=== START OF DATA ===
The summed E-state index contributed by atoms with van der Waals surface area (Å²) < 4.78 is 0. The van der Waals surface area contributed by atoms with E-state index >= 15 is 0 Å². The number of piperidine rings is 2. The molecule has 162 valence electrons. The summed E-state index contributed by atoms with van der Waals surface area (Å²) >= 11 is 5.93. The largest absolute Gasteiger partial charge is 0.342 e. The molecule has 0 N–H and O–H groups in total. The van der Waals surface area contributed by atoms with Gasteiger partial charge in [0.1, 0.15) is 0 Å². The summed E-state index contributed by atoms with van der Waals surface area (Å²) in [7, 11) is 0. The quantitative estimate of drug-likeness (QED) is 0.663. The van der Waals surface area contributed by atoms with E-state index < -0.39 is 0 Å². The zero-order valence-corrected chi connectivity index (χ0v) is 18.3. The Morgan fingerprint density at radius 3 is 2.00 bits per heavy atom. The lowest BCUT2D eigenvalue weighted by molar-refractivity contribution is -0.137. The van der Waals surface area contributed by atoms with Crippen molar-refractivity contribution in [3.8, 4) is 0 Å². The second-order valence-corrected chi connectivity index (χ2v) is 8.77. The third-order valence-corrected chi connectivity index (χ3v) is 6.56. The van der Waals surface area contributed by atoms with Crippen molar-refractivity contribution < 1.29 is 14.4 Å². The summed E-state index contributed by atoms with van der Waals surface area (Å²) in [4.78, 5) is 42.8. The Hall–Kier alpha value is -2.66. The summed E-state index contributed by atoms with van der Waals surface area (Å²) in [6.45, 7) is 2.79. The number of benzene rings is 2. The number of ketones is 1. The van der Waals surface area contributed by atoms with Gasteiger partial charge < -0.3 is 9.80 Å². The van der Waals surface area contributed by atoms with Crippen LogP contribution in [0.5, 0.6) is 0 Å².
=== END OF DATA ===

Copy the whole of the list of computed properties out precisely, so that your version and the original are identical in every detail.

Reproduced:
The summed E-state index contributed by atoms with van der Waals surface area (Å²) < 4.78 is 0. The van der Waals surface area contributed by atoms with E-state index >= 15 is 0 Å². The number of piperidine rings is 2. The molecule has 162 valence electrons. The summed E-state index contributed by atoms with van der Waals surface area (Å²) >= 11 is 5.93. The largest absolute Gasteiger partial charge is 0.342 e. The molecule has 0 N–H and O–H groups in total. The van der Waals surface area contributed by atoms with Gasteiger partial charge in [0.1, 0.15) is 0 Å². The summed E-state index contributed by atoms with van der Waals surface area (Å²) in [7, 11) is 0. The quantitative estimate of drug-likeness (QED) is 0.663. The van der Waals surface area contributed by atoms with E-state index < -0.39 is 0 Å². The zero-order valence-corrected chi connectivity index (χ0v) is 18.3. The Morgan fingerprint density at radius 3 is 2.00 bits per heavy atom. The lowest BCUT2D eigenvalue weighted by molar-refractivity contribution is -0.137. The van der Waals surface area contributed by atoms with Crippen molar-refractivity contribution in [3.8, 4) is 0 Å². The second-order valence-corrected chi connectivity index (χ2v) is 8.77. The third-order valence-corrected chi connectivity index (χ3v) is 6.56. The van der Waals surface area contributed by atoms with Crippen molar-refractivity contribution < 1.29 is 14.4 Å². The summed E-state index contributed by atoms with van der Waals surface area (Å²) in [4.78, 5) is 42.8. The Hall–Kier alpha value is -2.66. The summed E-state index contributed by atoms with van der Waals surface area (Å²) in [6.45, 7) is 2.79. The number of benzene rings is 2. The number of ketones is 1. The van der Waals surface area contributed by atoms with Gasteiger partial charge < -0.3 is 9.80 Å². The van der Waals surface area contributed by atoms with Crippen LogP contribution in [0.5, 0.6) is 0 Å².